Last week, Rob and I drove to a small dusty town in west Texas called Plainview. In more than one way, it lives up to its name – a small dot on a broad map that has surpassed what it once was. But in the ways that matter, it’s made up of the sweetest kinds of memories and moments. This is the town that welcomed my mom and me, and eventually, my younger sister Caroline, to spend lazy summer days at my Mama and Papa’s house, building forts in the living room and jumping off the shed in the backyard, just because we could. This is where I spent hours at the local pool and a few more hours plopped in front of the large, walnut-encased television set watching I Love Lucy and The Dick Van Dyke show. This is also the town that bore and raised my mom, welcomed my dad, and provided the backdrop for their relationship. So, whenever I return, it’s not lost on me that this small, dusty dot on the map is where my story began. But it is also where it continues.
Today, my Papa still lives in Plainview. Born in South Carolina, he found his way to Texas by way of WWII, his new wife, and their desire to start a life and grow their family in a new place. So they did. They raised four children through the 1960s and 70s and lived to see them become college graduates, husbands, wives, parents, nurses, journalists and teachers. They made dear friends, and spent time pouring into their small community, and never missed a Sunday service at the local Baptist church. They took us, their grandchildren, on long road trips to see Yellowstone and White Sands, NM and Niagara Falls. They celebrated their family wholly and fully and loved each of us as if we were their very favorite. (Except that, of course, I was.)
And then one night, ten years ago, my Mama went to sleep and simply never woke up. Her heart had failed, leaving my Papa alone in a way that he never expected to be. We watched him endure the heaviest kind of grief. He was sad for a very long time and yet he soldiered on, leaning on his faith, his hope, and the freedom that comes with having lived a life that has been filled to the brim.
This past year, Angus Courtney Ott Jr. turned ninety-three. He is the last of my grandparents, and these days, he spends most of his hours sitting in his favorite chair, reading and watching his favorite television shows and movies, his humor always intact and his door always open. As he is prone to saying, gettin’ old ain’t for sissies, and when I watch him bravely succumb to the endless piles of medication, equipment, and numerous pairs of helping hands in order to get through a single day, well, I have to agree. What a humbling journey it must be. He has outlived his wife, his only son, and each of his friends. And yet, he is always the gentleman, never forgetting our birthdays and always at the ready, willing to provide guidance and wisdom to his children, and their children, and their children. His mind is sharp even when his body fails, and he can still make me laugh with the best of them. I've learned to avoid political talk and to always ask about the weather because if there is anything that brings a light to his eyes, it's the possibility of rain in west Texas. He still loves to eat (we have this in common) and so it's easy to bond over bacon, eggs, and the kind of extra crunchy cheese toast he prefers because it's how his grandmother used to make it for him.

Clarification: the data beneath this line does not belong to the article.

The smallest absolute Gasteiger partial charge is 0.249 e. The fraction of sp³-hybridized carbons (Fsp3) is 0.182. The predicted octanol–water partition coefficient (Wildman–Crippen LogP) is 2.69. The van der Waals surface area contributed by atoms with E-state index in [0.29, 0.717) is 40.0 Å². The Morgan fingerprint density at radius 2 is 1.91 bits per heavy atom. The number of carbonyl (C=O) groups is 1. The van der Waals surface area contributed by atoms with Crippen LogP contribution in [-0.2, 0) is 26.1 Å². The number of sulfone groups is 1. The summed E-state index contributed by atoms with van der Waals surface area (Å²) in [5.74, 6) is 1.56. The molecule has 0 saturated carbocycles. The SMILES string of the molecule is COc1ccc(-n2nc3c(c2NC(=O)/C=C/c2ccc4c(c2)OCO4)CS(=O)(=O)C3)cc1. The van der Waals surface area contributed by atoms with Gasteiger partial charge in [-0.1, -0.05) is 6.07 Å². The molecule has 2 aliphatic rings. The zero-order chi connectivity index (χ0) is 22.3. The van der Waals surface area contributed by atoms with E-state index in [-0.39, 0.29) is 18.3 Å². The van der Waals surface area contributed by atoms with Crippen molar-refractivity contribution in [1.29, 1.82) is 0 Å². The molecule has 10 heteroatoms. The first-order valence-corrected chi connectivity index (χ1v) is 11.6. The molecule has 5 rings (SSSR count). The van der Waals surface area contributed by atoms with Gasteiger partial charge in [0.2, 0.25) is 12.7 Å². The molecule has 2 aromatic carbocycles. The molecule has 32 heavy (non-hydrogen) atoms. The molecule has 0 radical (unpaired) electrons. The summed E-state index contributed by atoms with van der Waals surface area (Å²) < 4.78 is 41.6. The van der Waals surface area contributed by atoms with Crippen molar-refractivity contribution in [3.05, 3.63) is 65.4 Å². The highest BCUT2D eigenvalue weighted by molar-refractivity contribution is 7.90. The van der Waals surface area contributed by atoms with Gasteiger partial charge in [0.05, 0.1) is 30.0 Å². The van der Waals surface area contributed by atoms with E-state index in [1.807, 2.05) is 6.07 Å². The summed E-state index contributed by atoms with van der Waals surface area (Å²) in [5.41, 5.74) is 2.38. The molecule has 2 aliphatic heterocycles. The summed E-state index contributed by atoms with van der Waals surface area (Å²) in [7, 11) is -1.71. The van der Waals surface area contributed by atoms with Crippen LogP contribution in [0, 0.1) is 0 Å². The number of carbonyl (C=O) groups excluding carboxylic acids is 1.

I suppose it's no coincidence that I’ve been pushing play on this song a lot lately. Have you heard it? If not, you should take a few minutes and really listen. Almost every time I do, I get choked up. This weekend, while spending time with Papa, well, I found myself humming it over and over. Sitting in his living room, in the same armchair that's been there for years, I looked around and realized that what I was humming sounded a lot like letting go of grudges, holding tight to forgiveness, and making room for the small kinds of moments that cause us to look back and smile big and wide. I sure hope that when I've lived ninety-three years, I can smile in the kind of way that reflects a life lived with true joy and no hard feelings. I hope that I can hold my head high, just as my Papa strives to, and know that my battles and hurdles and mistakes weren't in vain. I hope I will be able to rest in the assurance that I loved deep, and that my people knew my heart, my faith, and (I think it goes without saying) my endless passion for cheese.
I love you, Papa. And I'm so honored to carry on your name and your legacy. Thank you for loving us well and for pointing us all towards the things that matter. Here's to a life well-lived, and to your story marking some of the very best parts of mine.